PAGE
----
High Performance Materials for Nuclear Applications
Today’s nuclear reactors are old. They require long storage time for spent radioactive reactor fuel. In addition, extension of life for an additional twenty years will be expensive.
Generation IV nuclear reactors are in the concept stage of design. These nuclear reactors would have advantage over existing nuclear reactors in many aspects. One concept is the design of a reactor that can be constructed and placed on a flat bed for transport to remote sites or sites requiring less space and less isolation. These lighter weight, more efficient, safer reactors would make it possible to establish the reactor at sites such as a waste water area, where the water could be purified for public consumption, and generate electricity for additional usage. Similarly these transportable reactors could be small enough and safe to power large industrial plants, building complexes and even small cities, if coupled with additional similar reactors to supply the required capacity. In addition, the energy produced is clean, could possibly be used to produce clean fuels, and could reduce or eliminate fossil fuels that currently pollute the atmosphere..
To render these smaller reactors cost effective and safe; these reactors must operate at higher temperatures . Estimated temperature required for the short term is 8500C and ultimately 10000C..Higher operating temperatures cause problems because current alloys are not capable of resisting corrosion, and approach limits of functional capability at these temperatures. In addition any material selected must comply with ASME Boiler and Pressure Vessel Code Section III Division V.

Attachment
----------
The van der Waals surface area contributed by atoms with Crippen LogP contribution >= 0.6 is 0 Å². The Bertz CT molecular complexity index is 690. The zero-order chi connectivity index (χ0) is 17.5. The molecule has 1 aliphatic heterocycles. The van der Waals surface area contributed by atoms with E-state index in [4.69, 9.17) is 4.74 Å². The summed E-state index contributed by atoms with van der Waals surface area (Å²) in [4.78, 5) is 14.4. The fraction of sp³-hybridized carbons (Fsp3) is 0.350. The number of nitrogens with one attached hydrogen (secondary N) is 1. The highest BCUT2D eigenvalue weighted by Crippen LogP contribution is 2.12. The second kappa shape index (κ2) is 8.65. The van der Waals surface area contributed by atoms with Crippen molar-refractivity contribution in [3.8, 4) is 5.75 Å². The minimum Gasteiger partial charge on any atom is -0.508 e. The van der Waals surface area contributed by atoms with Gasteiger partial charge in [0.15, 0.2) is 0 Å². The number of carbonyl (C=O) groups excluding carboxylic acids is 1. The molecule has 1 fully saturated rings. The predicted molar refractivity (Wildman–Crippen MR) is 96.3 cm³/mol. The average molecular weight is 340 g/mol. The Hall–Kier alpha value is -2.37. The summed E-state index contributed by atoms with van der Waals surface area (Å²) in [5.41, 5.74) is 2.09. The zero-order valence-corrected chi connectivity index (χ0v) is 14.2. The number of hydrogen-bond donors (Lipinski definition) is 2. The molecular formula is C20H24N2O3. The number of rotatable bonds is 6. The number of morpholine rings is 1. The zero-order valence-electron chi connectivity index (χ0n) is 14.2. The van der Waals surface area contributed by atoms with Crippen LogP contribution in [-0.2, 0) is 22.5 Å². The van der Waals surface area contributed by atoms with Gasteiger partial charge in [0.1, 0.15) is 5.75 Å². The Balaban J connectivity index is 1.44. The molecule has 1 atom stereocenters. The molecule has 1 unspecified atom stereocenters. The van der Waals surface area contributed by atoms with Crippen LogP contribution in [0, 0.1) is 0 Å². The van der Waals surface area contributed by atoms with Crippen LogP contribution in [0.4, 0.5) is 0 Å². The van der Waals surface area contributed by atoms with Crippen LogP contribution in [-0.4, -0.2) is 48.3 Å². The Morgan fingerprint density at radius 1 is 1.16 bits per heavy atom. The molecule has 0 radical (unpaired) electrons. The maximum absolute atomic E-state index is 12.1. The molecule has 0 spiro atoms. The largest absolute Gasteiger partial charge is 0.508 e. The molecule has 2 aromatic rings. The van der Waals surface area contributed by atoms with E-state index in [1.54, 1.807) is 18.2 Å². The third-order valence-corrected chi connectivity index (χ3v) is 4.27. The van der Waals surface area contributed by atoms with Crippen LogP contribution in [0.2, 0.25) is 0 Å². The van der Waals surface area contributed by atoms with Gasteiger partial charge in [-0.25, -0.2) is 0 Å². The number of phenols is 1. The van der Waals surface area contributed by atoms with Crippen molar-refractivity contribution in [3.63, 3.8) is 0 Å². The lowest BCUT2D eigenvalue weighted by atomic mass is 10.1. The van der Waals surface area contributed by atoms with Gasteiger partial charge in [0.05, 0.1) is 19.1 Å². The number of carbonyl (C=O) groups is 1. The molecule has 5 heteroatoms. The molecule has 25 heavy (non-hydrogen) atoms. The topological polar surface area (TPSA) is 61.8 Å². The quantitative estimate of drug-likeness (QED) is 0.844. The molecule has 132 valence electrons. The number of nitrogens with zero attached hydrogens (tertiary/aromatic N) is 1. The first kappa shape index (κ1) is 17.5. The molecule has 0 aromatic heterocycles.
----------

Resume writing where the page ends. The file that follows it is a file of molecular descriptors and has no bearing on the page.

Inconel 617 is one of the alloys of interest because it can satisfy high temperature mechanical properties and be accepted within the confines of the Code. Actually it could serve as components of pumps used to remove heat generated by the reactor, and also in DRECS that serve as reservoirs for storage of the salt, if the alloy had improved surface protection against harsh corrosive environments, such as molten salts, which are being considered as coolants. Therefore a coating resistant to the corrosive liquid salts or coolant specified is a must. Thin coatings are available but are not being considered as a solution to the corrosion problem because they have been found to peel, spall, debind and scratch over the service life of the part. Therefore, coatings greater than 0.635 mm are being considered to provide the required elevated temperature corrosion resistance.
MagnaTech has developed a process that provides protective surfaces that resists abrasion, impact and also provides excellent corrosion resistance from salt water. Surfaces were produced to protect stainless steel and low alloy steels to combat the conditions required of shoes of hook points of F-35 aircraft. There was no spalling, peeling, or debinding that resulted from the various impact or abrasion tests administered to the surface modified alloys. This was because the process is one that deposits atoms of carbon and/or nitrogen on the activated surface of the substrate to react with elements alloyed within the surface of the steel to form stable carbides and nitrides that provides surfaces that have no interface with the steel matrix. In addition, surface grain boundaries consist of stable carbides and/or nitrides that prevent grain boundary sensitization, resulting in improved corrosion resistance of the alloy, in this case resistance to salt water. MagnaTech believes that the same mechanisms used for the application intended could be used to provide the required surface resistance from the high temperature corrodants transported in pumps to cool the reactor and in DRECS used to store the coolant , probably liquid salt solutions.
Markets will not be established until the early 2020 s. If developed a huge market for this clean, transportable energy source will rapidly emerge..